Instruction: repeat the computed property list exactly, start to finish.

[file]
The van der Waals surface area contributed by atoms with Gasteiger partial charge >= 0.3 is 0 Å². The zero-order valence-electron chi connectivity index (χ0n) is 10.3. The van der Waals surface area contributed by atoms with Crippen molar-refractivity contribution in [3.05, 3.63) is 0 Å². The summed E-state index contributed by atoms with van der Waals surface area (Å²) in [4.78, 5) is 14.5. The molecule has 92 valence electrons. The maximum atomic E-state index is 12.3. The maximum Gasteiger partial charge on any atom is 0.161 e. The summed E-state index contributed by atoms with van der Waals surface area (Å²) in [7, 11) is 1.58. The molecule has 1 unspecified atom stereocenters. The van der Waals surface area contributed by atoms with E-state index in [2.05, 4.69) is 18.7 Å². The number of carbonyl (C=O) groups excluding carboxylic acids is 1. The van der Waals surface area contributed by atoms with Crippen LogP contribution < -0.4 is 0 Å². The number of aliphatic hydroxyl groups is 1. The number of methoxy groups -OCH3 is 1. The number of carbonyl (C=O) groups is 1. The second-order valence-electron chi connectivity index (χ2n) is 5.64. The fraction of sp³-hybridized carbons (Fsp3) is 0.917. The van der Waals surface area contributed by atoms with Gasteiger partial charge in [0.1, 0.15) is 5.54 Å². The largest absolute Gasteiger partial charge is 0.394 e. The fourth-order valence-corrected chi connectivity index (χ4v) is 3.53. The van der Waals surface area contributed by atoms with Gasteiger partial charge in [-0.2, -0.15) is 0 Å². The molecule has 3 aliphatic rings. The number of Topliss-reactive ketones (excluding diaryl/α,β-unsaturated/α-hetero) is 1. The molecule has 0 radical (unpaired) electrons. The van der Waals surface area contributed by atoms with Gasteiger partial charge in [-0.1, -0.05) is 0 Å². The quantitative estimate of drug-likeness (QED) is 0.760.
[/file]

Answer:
The van der Waals surface area contributed by atoms with Gasteiger partial charge >= 0.3 is 0 Å². The zero-order valence-electron chi connectivity index (χ0n) is 10.3. The van der Waals surface area contributed by atoms with Crippen molar-refractivity contribution in [3.05, 3.63) is 0 Å². The summed E-state index contributed by atoms with van der Waals surface area (Å²) in [4.78, 5) is 14.5. The molecule has 92 valence electrons. The maximum atomic E-state index is 12.3. The maximum Gasteiger partial charge on any atom is 0.161 e. The summed E-state index contributed by atoms with van der Waals surface area (Å²) in [7, 11) is 1.58. The molecule has 1 unspecified atom stereocenters. The van der Waals surface area contributed by atoms with E-state index in [2.05, 4.69) is 18.7 Å². The number of carbonyl (C=O) groups excluding carboxylic acids is 1. The van der Waals surface area contributed by atoms with Crippen LogP contribution < -0.4 is 0 Å². The number of aliphatic hydroxyl groups is 1. The number of methoxy groups -OCH3 is 1. The number of carbonyl (C=O) groups is 1. The second-order valence-electron chi connectivity index (χ2n) is 5.64. The fraction of sp³-hybridized carbons (Fsp3) is 0.917. The van der Waals surface area contributed by atoms with Gasteiger partial charge in [0.1, 0.15) is 5.54 Å². The largest absolute Gasteiger partial charge is 0.394 e. The fourth-order valence-corrected chi connectivity index (χ4v) is 3.53. The van der Waals surface area contributed by atoms with Gasteiger partial charge in [-0.2, -0.15) is 0 Å². The molecule has 3 aliphatic rings. The number of Topliss-reactive ketones (excluding diaryl/α,β-unsaturated/α-hetero) is 1. The molecule has 0 radical (unpaired) electrons. The van der Waals surface area contributed by atoms with Gasteiger partial charge in [-0.1, -0.05) is 0 Å². The quantitative estimate of drug-likeness (QED) is 0.760.